Discussions

Let me try to make this a little simpler (for me anyway). My overriding reason for having an air filter is that I live in Northern California, about an hour or two away from where some of the worst wildfires have happened in the past few years. In two consecutive years, the air quality in my whole region during these fires was TERRIBLE. At one point the worst on the planet. I am actually not in the areas usually hit worst, but it’s bad enough! In 2017 there were many days when we weren’t even supposed to go outside, and you hardly wanted to because of all the smoke in the air. Additional complications: I live in a 100 year old house with lots of air leaks and I am a person who can’t bear to live for long stretches of time with windows closed. I particularly can’t sleep with a closed window. I have to open it at least a little. I got the air filter after the last round of fires thinking I really need to be prepared to hunker down in a room and keep the air as fresh as possible there. I haven’t used it for real yet (only to measure electrical load) so I don’t know how long I would need to run it or at what speed. I did a test of the electrical usage for the filter at its highest speed. It was 53 watts over the course of an hour (compared to 41 watts for my CPAP). I haven’t tried testing it at its lower settings. CPAP use and air filtration if the air is bad enough are neck in neck for me as first priorities in an extended power outage. If the air is bad enough I would take the air filtration over CPAP, although so far I’ve managed without it, so I guess it has to get pretty bad. The solar generator I’m eyeing at the moment is the Ecoflow Delta which has a total Wh rating of around 1300, so about 1000 of that is usable. It does charge very fast if you have it rigged up to enough solar panels — which I probably won’t have all of at the beginning because I can’t afford it. I could run both the CPAP and the air filter for some time on that power, and hope I can recharge it quickly in a day or so before I run out of watt hours. The problem with air filters is that you’re really supposed to run them for a big chunk of the time. Some people advise 12 hours, some 24/7! So, okay. If I get out of the technicalities, the basic question for me is, what do I do if there are wildfires, the air has gotten really bad, and the power goes out? This is actually a very realistic scenario since our power company has been shutting off the power at exactly such times. They tell people to stay inside and use their air filters and then they shut off the electricity! My specific house has never been affected by that, but it could be. In the past I’ve managed without air filtration partly by leaving the area (harder to do during COVID-19) and partly by just wearing a mask in the house part of the time and hoping for the best. That’s low tech, but doesn’t feel quite secure.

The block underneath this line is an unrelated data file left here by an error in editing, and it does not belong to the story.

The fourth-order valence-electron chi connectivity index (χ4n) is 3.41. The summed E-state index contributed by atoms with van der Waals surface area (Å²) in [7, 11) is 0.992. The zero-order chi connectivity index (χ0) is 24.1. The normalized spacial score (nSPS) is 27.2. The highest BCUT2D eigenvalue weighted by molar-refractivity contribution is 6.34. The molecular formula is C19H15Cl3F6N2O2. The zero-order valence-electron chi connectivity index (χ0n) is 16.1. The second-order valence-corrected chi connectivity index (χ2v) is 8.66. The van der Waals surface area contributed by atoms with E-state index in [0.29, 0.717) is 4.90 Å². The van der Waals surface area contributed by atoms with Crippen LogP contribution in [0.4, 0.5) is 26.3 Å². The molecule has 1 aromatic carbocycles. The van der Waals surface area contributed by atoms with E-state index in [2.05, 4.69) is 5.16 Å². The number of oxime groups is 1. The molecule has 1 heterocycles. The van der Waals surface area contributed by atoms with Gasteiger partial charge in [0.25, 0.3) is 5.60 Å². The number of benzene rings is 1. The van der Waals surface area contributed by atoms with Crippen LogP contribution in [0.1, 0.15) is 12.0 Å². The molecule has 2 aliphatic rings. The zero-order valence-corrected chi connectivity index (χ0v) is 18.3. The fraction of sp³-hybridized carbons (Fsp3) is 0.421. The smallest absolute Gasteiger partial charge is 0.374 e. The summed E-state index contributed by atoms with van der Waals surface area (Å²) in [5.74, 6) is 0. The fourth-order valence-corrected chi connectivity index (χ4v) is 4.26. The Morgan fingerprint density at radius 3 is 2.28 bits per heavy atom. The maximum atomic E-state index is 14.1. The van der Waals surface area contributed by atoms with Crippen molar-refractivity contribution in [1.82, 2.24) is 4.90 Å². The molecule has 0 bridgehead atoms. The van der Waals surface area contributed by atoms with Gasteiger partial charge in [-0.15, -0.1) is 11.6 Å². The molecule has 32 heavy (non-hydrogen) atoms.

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Let me try to make this a little simpler (for me anyway). My overriding reason for having an air filter is that I live in Northern California, about an hour or two away from where some of the worst wildfires have happened in the past few years. In two consecutive years, the air quality in my whole region during these fires was TERRIBLE. At one point the worst on the planet. I am actually not in the areas usually hit worst, but it’s bad enough! In 2017 there were many days when we weren’t even supposed to go outside, and you hardly wanted to because of all the smoke in the air. Additional complications: I live in a 100 year old house with lots of air leaks and I am a person who can’t bear to live for long stretches of time with windows closed. I particularly can’t sleep with a closed window. I have to open it at least a little. I got the air filter after the last round of fires thinking I really need to be prepared to hunker down in a room and keep the air as fresh as possible there. I haven’t used it for real yet (only to measure electrical load) so I don’t know how long I would need to run it or at what speed. I did a test of the electrical usage for the filter at its highest speed. It was 53 watts over the course of an hour (compared to 41 watts for my CPAP). I haven’t tried testing it at its lower settings. CPAP use and air filtration if the air is bad enough are neck in neck for me as first priorities in an extended power outage. If the air is bad enough I would take the air filtration over CPAP, although so far I’ve managed without it, so I guess it has to get pretty bad. The solar generator I’m eyeing at the moment is the Ecoflow Delta which has a total Wh rating of around 1300, so about 1000 of that is usable. It does charge very fast if you have it rigged up to enough solar panels — which I probably won’t have all of at the beginning because I can’t afford it. I could run both the CPAP and the air filter for some time on that power, and hope I can recharge it quickly in a day or so before I run out of watt hours. The problem with air filters is that you’re really supposed to run them for a big chunk of the time. Some people advise 12 hours, some 24/7! So, okay. If I get out of the technicalities, the basic question for me is, what do I do if there are wildfires, the air has gotten really bad, and the power goes out? This is actually a very realistic scenario since our power company has been shutting off the power at exactly such times. They tell people to stay inside and use their air filters and then they shut off the electricity! My specific house has never been affected by that, but it could be. In the past I’ve managed without air filtration partly by leaving the area (harder to do during COVID-19) and partly by just wearing a mask in the house part of the time and hoping for the best. That’s low tech, but doesn’t feel quite secure.


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